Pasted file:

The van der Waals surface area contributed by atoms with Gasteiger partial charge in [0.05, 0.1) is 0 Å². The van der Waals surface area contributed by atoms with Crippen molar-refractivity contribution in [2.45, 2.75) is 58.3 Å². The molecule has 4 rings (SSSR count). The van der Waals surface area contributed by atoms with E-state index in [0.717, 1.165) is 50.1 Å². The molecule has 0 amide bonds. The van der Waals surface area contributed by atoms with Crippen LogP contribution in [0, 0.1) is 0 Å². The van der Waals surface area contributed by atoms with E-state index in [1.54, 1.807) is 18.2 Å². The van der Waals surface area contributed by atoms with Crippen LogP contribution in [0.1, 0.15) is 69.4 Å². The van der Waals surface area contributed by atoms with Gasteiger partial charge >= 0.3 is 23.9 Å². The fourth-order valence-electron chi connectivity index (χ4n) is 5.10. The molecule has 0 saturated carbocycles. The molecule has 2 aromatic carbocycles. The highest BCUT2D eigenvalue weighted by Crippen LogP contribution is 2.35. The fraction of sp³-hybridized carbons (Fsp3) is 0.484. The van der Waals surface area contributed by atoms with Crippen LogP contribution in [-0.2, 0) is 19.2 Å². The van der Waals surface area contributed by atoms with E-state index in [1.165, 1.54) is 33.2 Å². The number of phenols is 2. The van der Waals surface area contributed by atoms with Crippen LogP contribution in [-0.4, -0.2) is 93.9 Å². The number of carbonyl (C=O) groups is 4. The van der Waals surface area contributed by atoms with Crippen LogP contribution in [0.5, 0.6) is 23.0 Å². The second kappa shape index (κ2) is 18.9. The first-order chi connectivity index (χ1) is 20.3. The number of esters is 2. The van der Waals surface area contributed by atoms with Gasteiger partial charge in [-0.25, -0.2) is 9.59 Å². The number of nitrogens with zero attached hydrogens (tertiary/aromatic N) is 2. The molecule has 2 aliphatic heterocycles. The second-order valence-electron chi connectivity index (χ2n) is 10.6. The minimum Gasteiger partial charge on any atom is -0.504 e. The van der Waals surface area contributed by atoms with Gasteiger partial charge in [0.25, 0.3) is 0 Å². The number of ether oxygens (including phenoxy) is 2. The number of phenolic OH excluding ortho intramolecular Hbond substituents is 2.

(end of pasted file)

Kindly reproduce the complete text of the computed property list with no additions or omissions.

The van der Waals surface area contributed by atoms with Gasteiger partial charge in [0.05, 0.1) is 0 Å². The van der Waals surface area contributed by atoms with Crippen molar-refractivity contribution in [2.45, 2.75) is 58.3 Å². The molecule has 4 rings (SSSR count). The van der Waals surface area contributed by atoms with E-state index in [0.717, 1.165) is 50.1 Å². The molecule has 0 amide bonds. The van der Waals surface area contributed by atoms with Crippen LogP contribution in [0, 0.1) is 0 Å². The van der Waals surface area contributed by atoms with E-state index in [1.54, 1.807) is 18.2 Å². The van der Waals surface area contributed by atoms with Crippen LogP contribution in [0.1, 0.15) is 69.4 Å². The van der Waals surface area contributed by atoms with Gasteiger partial charge >= 0.3 is 23.9 Å². The fourth-order valence-electron chi connectivity index (χ4n) is 5.10. The molecule has 0 saturated carbocycles. The molecule has 2 aromatic carbocycles. The highest BCUT2D eigenvalue weighted by Crippen LogP contribution is 2.35. The fraction of sp³-hybridized carbons (Fsp3) is 0.484. The van der Waals surface area contributed by atoms with Crippen LogP contribution in [-0.2, 0) is 19.2 Å². The van der Waals surface area contributed by atoms with E-state index in [1.165, 1.54) is 33.2 Å². The number of phenols is 2. The van der Waals surface area contributed by atoms with Crippen LogP contribution in [-0.4, -0.2) is 93.9 Å². The number of carbonyl (C=O) groups is 4. The van der Waals surface area contributed by atoms with Crippen LogP contribution in [0.5, 0.6) is 23.0 Å². The second kappa shape index (κ2) is 18.9. The first-order chi connectivity index (χ1) is 20.3. The number of esters is 2. The van der Waals surface area contributed by atoms with Gasteiger partial charge in [-0.25, -0.2) is 9.59 Å². The number of nitrogens with zero attached hydrogens (tertiary/aromatic N) is 2. The molecule has 2 aliphatic heterocycles. The second-order valence-electron chi connectivity index (χ2n) is 10.6. The minimum Gasteiger partial charge on any atom is -0.504 e. The van der Waals surface area contributed by atoms with Gasteiger partial charge in [0.25, 0.3) is 0 Å². The number of ether oxygens (including phenoxy) is 2. The number of phenolic OH excluding ortho intramolecular Hbond substituents is 2.